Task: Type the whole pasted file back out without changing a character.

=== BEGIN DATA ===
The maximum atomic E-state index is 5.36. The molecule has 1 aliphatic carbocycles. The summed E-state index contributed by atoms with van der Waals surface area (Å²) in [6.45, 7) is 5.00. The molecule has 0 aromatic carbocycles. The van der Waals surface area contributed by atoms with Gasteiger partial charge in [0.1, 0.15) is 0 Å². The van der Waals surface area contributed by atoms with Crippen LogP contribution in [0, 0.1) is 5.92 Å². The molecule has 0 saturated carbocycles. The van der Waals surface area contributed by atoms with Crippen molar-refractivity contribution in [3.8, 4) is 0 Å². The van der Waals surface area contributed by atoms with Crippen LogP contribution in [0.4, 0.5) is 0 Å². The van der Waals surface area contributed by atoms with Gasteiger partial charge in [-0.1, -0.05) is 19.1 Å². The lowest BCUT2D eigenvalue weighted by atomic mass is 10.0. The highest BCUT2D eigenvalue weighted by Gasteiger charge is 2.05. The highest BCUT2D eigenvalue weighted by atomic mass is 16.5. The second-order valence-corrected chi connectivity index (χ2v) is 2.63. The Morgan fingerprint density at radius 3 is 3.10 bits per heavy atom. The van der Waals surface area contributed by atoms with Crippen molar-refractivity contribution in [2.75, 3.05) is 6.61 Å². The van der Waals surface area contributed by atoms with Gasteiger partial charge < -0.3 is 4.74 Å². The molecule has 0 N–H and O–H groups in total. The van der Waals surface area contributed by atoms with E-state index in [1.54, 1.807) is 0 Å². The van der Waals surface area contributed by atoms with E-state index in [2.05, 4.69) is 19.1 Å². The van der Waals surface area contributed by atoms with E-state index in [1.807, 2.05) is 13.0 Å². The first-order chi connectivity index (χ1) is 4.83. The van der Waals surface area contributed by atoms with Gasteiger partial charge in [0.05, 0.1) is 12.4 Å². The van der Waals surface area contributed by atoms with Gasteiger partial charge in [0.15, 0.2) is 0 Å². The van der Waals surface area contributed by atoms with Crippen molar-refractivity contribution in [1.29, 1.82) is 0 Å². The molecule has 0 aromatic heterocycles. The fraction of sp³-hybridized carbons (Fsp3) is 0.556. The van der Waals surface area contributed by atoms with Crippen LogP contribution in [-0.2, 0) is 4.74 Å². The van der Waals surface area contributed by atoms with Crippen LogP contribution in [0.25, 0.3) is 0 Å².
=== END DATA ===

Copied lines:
The maximum atomic E-state index is 5.36. The molecule has 1 aliphatic carbocycles. The summed E-state index contributed by atoms with van der Waals surface area (Å²) in [6.45, 7) is 5.00. The molecule has 0 aromatic carbocycles. The van der Waals surface area contributed by atoms with Gasteiger partial charge in [0.1, 0.15) is 0 Å². The van der Waals surface area contributed by atoms with Crippen LogP contribution in [0, 0.1) is 5.92 Å². The molecule has 0 saturated carbocycles. The van der Waals surface area contributed by atoms with Crippen molar-refractivity contribution in [3.8, 4) is 0 Å². The van der Waals surface area contributed by atoms with Crippen LogP contribution in [0.4, 0.5) is 0 Å². The van der Waals surface area contributed by atoms with Gasteiger partial charge in [-0.1, -0.05) is 19.1 Å². The lowest BCUT2D eigenvalue weighted by atomic mass is 10.0. The highest BCUT2D eigenvalue weighted by Gasteiger charge is 2.05. The highest BCUT2D eigenvalue weighted by atomic mass is 16.5. The second-order valence-corrected chi connectivity index (χ2v) is 2.63. The Morgan fingerprint density at radius 3 is 3.10 bits per heavy atom. The van der Waals surface area contributed by atoms with Crippen molar-refractivity contribution in [2.75, 3.05) is 6.61 Å². The van der Waals surface area contributed by atoms with Gasteiger partial charge < -0.3 is 4.74 Å². The molecule has 0 N–H and O–H groups in total. The van der Waals surface area contributed by atoms with E-state index in [1.54, 1.807) is 0 Å². The van der Waals surface area contributed by atoms with E-state index in [2.05, 4.69) is 19.1 Å². The van der Waals surface area contributed by atoms with E-state index in [1.807, 2.05) is 13.0 Å². The first-order chi connectivity index (χ1) is 4.83. The van der Waals surface area contributed by atoms with Gasteiger partial charge in [0.05, 0.1) is 12.4 Å². The van der Waals surface area contributed by atoms with Gasteiger partial charge in [0.15, 0.2) is 0 Å². The van der Waals surface area contributed by atoms with Crippen molar-refractivity contribution in [1.29, 1.82) is 0 Å². The molecule has 0 aromatic heterocycles. The fraction of sp³-hybridized carbons (Fsp3) is 0.556. The van der Waals surface area contributed by atoms with Crippen LogP contribution in [-0.2, 0) is 4.74 Å². The van der Waals surface area contributed by atoms with Crippen LogP contribution in [0.25, 0.3) is 0 Å².